Work on customer retention to get more repeat visitors to your website. Easy checkout, clear delivery, return, and refund policies, and the best-class service at any touchpoint can be your unique selling proposition whenever you can’t compete on price. Employ smart marketing tools such as AdRoll to reconnect with shoppers who visited your website but didn’t make it to the checkout to get them back to your website.
Image source: AdRoll
How to cope with dynamic pricing strategy complexity for SEO?
Dynamic pricing, also known as repricing, is a strategy of proactively adjusting prices in response to changes in demand, seasonal fluctuations in sales, the number of goods in stock, and other factors. The prices are changed based on the assumption of how much a customer is willing to pay for a product at a specific time or under particular circumstances.
With this strategy, you may want your pages to rank for search queries that contain ‘sale,’
‘deal,’ ‘limited collection,’ ‘early bird,’ or other words that appeal to buyers’ emotions and create urgency. If any of your competitors implement dynamic pricing, you can check how they collect organic traffic for this type of keyword.
Yet, due to quick turnaround times, dynamic pricing may work better in combination with pay-per-click (PPC) advertising rather than SEO campaigns. You can take advantage of digital marketing tools to estimate current PPC rates and competition to prepare your site for paid promotions. For example, using the multipurpose marketing tool SE Ranking, you can get keyword ideas for your PPC ads, track your ad positions, and spy on competitors with similar strategies. The tool also makes it possible to combine all this information into a shareable report and send it to all involved parties.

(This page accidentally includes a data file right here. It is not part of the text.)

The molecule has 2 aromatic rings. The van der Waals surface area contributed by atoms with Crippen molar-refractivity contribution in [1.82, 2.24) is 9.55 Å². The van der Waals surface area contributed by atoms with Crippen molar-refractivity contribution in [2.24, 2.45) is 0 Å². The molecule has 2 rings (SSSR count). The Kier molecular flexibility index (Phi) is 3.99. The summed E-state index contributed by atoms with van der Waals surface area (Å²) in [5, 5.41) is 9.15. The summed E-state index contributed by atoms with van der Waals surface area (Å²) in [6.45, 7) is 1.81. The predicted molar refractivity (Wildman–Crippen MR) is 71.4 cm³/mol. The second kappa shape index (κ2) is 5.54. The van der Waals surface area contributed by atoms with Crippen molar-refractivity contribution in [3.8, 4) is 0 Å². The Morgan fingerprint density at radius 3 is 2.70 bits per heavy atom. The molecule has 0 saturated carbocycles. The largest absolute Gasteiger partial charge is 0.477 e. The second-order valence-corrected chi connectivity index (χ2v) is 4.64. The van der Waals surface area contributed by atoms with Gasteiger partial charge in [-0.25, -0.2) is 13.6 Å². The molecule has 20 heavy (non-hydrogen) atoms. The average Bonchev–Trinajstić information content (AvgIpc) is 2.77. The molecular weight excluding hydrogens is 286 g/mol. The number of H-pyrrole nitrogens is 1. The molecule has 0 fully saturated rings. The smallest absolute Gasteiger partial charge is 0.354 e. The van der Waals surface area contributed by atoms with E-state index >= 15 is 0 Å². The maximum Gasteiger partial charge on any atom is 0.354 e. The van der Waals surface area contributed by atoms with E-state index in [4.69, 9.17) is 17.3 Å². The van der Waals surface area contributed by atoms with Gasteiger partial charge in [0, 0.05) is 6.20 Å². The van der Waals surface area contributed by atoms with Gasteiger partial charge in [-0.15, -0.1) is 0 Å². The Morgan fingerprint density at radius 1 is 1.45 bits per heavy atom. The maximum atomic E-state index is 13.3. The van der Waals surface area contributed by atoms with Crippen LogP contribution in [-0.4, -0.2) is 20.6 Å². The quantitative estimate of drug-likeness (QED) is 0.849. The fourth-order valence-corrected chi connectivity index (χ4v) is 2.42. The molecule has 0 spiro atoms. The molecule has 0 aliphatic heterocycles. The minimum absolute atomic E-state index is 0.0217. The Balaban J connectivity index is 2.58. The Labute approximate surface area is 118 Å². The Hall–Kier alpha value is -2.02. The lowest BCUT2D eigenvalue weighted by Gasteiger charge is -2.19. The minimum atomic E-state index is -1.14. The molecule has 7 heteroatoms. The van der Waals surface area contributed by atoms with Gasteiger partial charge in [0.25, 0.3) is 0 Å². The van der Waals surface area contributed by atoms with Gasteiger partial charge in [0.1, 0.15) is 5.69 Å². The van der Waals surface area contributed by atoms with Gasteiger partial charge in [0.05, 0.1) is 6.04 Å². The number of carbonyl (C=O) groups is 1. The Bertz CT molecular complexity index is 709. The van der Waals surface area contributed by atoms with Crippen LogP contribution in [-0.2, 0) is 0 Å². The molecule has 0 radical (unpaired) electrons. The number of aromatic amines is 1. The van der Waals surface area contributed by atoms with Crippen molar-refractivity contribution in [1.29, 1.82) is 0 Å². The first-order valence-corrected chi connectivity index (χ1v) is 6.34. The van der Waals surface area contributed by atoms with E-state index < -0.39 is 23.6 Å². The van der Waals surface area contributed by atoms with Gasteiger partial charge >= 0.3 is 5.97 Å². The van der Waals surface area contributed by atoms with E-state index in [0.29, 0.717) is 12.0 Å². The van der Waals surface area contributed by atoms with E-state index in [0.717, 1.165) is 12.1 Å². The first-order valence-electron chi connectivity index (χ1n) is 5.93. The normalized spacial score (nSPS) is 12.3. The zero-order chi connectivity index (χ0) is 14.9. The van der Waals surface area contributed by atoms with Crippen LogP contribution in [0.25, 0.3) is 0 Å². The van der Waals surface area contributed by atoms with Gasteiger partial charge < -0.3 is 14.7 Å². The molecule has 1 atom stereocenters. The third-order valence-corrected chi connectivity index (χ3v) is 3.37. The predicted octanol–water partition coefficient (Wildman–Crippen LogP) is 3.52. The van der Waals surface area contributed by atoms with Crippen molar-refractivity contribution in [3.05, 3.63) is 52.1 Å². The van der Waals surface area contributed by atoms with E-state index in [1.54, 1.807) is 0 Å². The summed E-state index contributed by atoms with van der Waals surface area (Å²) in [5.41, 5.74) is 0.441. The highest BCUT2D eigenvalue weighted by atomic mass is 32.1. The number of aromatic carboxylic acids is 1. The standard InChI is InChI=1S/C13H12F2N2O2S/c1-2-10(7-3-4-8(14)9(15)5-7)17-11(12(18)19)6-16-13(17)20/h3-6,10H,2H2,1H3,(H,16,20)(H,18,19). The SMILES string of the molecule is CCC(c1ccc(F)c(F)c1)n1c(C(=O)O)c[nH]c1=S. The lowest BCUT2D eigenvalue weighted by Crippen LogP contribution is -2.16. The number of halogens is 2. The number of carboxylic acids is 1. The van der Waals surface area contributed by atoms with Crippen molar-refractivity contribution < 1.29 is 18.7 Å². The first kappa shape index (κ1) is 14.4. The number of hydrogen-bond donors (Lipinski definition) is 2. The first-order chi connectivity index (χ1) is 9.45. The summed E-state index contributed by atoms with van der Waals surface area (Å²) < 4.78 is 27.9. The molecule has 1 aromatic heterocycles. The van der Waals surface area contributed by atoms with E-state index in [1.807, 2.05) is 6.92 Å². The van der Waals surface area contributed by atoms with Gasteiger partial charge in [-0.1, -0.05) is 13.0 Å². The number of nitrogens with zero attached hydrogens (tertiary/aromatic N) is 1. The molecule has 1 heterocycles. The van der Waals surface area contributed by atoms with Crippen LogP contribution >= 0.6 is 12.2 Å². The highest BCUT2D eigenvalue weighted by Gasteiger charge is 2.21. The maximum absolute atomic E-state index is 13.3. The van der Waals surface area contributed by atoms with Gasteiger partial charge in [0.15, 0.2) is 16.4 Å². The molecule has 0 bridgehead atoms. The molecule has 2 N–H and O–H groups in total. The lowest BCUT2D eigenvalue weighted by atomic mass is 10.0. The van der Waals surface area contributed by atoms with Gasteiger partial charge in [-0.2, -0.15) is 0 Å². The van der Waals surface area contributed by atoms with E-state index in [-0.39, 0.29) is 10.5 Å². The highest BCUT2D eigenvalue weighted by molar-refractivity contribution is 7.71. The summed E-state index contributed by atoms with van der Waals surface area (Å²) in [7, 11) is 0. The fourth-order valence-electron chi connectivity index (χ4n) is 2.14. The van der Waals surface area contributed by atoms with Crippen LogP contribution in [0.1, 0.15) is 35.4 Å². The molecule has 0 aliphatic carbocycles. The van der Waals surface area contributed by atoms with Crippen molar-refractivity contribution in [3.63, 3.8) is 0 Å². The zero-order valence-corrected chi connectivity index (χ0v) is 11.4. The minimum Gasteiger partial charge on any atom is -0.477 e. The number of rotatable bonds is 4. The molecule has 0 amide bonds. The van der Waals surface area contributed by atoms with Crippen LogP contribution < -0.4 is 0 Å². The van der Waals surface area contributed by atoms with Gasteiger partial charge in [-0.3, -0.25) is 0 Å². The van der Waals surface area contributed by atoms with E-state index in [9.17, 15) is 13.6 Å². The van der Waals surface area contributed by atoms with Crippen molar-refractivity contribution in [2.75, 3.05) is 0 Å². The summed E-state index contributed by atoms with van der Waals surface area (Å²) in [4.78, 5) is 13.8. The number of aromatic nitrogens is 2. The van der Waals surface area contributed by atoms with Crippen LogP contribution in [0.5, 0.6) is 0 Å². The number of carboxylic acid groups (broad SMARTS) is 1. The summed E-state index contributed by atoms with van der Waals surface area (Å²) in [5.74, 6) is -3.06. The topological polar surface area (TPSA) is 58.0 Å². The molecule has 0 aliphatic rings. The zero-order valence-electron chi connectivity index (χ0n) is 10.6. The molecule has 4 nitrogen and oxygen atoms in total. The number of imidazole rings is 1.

From a technical point of view, dynamic pricing is challenging to implement. You will usually need some automation to monitor prices and quickly change them on your website. In addition, you’ll also want your prices to show up in rich snippets on the search results page.
With an eCommerce price comparison tool such as Price2Spy, proper repricing automation, and structured data markup in place, you’ll have to keep an eye on the data shown in your rich snippets. You should make sure that every time prices change on your website, the data in rich snippets gets updated accordingly so that people see the same prices in snippets as on the product pages.